# Bitwise xor 0xFFFFFFFF?

I couldn't wrap my head around this:

def expr(a):
return ~(a ^ 0xFFFFFFFF), a ^ 0xFFFFFFFF, ~a, a

print(expr(0xFFFFFFFF))
print(expr(1))
print(expr(0))
print(expr(-1))


I understand ~a means two's complement of a, but a ^ 0xFFFFFFFF also flips all the bits, but python will interpret it as a large number. I know Python3 is using unbound integer size, how does that work? Can someone ELI5 (Explain Like I'm Five)?

Results:

(         -1,           0, -4294967296, 4294967295)
(-4294967295,  4294967294,          -2,          1)
(-4294967296,  4294967295,          -1,          0)
( 4294967295, -4294967296,           0,         -1)


UPDATE: I guess my question can be reduced to this: in C, 111...1 can represent -1, I got this, because it's 32 bits. In Python, the integer size is unlimited, how do you represent -1 in binary? 111...1 is a large positive integer, no?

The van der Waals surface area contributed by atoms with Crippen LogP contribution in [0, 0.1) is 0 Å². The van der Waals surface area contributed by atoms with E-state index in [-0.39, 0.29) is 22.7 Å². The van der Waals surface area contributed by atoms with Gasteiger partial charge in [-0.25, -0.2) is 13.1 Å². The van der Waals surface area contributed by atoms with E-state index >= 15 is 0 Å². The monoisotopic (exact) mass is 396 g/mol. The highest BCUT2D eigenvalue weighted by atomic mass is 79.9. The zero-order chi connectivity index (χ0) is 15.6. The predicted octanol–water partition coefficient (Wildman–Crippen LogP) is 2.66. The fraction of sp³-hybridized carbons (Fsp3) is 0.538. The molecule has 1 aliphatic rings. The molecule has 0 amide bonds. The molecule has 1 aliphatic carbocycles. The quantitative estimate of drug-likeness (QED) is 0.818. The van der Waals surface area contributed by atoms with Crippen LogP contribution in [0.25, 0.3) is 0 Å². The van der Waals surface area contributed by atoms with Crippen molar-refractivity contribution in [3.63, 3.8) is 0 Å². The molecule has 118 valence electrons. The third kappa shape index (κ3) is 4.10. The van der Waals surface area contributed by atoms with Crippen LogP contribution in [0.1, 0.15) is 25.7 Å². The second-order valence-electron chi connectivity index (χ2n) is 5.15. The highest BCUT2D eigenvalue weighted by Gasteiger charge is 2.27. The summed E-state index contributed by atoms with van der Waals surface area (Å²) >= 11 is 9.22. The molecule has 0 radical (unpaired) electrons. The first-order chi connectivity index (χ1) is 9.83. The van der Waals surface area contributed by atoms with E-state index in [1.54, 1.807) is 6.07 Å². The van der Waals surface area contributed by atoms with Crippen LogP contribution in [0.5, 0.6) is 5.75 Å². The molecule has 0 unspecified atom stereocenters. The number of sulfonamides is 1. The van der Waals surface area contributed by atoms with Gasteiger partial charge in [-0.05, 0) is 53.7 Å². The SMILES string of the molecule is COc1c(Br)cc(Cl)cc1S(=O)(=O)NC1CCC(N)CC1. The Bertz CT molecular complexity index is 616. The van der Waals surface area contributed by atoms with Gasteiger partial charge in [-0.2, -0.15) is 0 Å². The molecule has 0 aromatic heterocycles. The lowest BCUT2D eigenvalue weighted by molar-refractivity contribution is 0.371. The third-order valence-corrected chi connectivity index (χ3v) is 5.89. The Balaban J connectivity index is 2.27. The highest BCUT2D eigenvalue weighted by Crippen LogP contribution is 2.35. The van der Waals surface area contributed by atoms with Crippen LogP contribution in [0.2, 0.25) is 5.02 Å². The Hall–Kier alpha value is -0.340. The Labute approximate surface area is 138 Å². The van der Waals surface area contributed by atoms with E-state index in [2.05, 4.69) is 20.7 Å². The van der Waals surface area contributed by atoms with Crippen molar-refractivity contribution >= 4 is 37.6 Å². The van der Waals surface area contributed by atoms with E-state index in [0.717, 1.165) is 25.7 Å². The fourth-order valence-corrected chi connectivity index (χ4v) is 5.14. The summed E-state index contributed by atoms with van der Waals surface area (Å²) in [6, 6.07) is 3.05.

Python extends this concept to negative numbers by saying that they have an infinite number of leading ones. So if you need to represent -37, that would be ...111011011, with as many ones as you need in front. Similarly, -1 is just ...1111. So if you XOR -1 with another Python integer, it will flip all of that number's bits, including its leading zeros or ones (as if you had used the tilde operator). Unfortunately, Python does not have a convenient binary notation for "infinite leading ones," so you cannot write (for instance) 0b...111 as an integer literal; you must use -1 instead, or invert it and write ~0b0.
0xFFFFFFFF is a large number; it's the hexadecimal representation of 232-1. Python's ints are represented internally as a linked list of C longs, allowing theoretically unbounded size. Bitwise XOR (^) in Python uses zero values for the bits more significant than those you've given, so the net result is that only the lower 32 bits are flipped, resulting in behavior that diverges from what you get in C, where there are only 32 bits and the net result is that 'all' the bits are flipped.